All such models assume that pedestrian traffic should be the primary form of transportation/mobility. First, because walking offers the best outcome in terms of the amount of space needed to move a single person compared to other modes of transportation. Second, walking, along with the use of the bicycle and other forms of so-called soft mobility, is a necessary element to complement other forms of transportation, especially mass transit. Third and finally, adapting the urbanized environment to the needs of pedestrians is a sine qua non for the quality of life and health of residents.

In the extensive literature on the subject, we find many characteristics that a pedestrian city should have. These are also reflected in the increasing development of pedestrian mobility plans, such as for Portland—Portland Citywide Pedestrian Plan 2019. The study defines, after Michael Southworth, the basic condition for successful pedestrian organization, which is: "Pedestrian mobility and accessibility is the ability of a person in a wheelchair to safely and comfortably navigate the transportation system."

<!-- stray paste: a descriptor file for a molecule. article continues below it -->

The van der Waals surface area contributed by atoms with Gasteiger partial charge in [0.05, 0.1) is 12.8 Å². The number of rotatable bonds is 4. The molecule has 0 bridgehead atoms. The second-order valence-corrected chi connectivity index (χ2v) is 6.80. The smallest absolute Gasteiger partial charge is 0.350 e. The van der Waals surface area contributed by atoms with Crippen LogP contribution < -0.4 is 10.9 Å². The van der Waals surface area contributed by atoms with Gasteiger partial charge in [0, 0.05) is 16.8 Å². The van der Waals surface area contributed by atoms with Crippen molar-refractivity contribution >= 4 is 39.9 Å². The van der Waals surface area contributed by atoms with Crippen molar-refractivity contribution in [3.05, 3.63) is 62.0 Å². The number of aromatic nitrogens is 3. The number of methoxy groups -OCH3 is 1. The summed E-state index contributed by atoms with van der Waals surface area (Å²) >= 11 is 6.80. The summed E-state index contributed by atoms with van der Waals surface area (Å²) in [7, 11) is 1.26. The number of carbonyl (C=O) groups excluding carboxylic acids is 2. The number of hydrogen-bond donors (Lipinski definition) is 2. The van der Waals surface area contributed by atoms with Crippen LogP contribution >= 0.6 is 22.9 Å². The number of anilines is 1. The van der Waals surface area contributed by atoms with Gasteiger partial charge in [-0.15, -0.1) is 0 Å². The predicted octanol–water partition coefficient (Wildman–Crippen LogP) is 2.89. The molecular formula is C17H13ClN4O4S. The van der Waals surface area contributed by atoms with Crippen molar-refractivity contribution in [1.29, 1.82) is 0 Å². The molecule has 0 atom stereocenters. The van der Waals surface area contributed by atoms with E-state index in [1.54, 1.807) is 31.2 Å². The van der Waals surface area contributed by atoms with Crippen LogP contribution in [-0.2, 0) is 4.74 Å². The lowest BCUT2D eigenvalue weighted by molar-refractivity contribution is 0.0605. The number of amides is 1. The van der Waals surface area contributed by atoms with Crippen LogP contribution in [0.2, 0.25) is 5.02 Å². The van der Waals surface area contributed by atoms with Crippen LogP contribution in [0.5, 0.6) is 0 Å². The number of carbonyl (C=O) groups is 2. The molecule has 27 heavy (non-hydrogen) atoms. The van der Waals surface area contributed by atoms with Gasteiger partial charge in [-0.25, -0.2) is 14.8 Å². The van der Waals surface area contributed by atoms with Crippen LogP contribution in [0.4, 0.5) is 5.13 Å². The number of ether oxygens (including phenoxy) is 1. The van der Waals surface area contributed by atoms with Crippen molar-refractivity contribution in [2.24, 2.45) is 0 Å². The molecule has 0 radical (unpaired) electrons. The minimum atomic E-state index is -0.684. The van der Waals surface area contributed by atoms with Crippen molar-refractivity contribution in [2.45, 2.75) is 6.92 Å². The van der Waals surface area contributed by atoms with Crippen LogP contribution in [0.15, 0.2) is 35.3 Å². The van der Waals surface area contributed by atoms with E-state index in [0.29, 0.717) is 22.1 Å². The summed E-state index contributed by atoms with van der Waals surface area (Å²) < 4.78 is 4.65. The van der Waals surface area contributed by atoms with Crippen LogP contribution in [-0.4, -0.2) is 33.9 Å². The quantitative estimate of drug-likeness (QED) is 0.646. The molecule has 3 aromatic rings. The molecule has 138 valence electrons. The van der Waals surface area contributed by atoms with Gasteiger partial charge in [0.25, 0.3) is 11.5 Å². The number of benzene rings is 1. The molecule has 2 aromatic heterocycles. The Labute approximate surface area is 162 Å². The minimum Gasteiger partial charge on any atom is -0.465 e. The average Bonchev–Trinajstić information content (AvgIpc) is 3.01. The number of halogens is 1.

Writing about the criteria for organizing a pedestrian city, Anne Forsyth, a professor at Harvard University, classifies them into two main categories, considering the means used on the one hand and scoring the results on the other. In the first group we find the compactness of urban structures, their positive physical characteristics and walkability, while in the second we find the generation of physical activity, the support of sustainable transportation and an active and relationship-enhancing urban environment.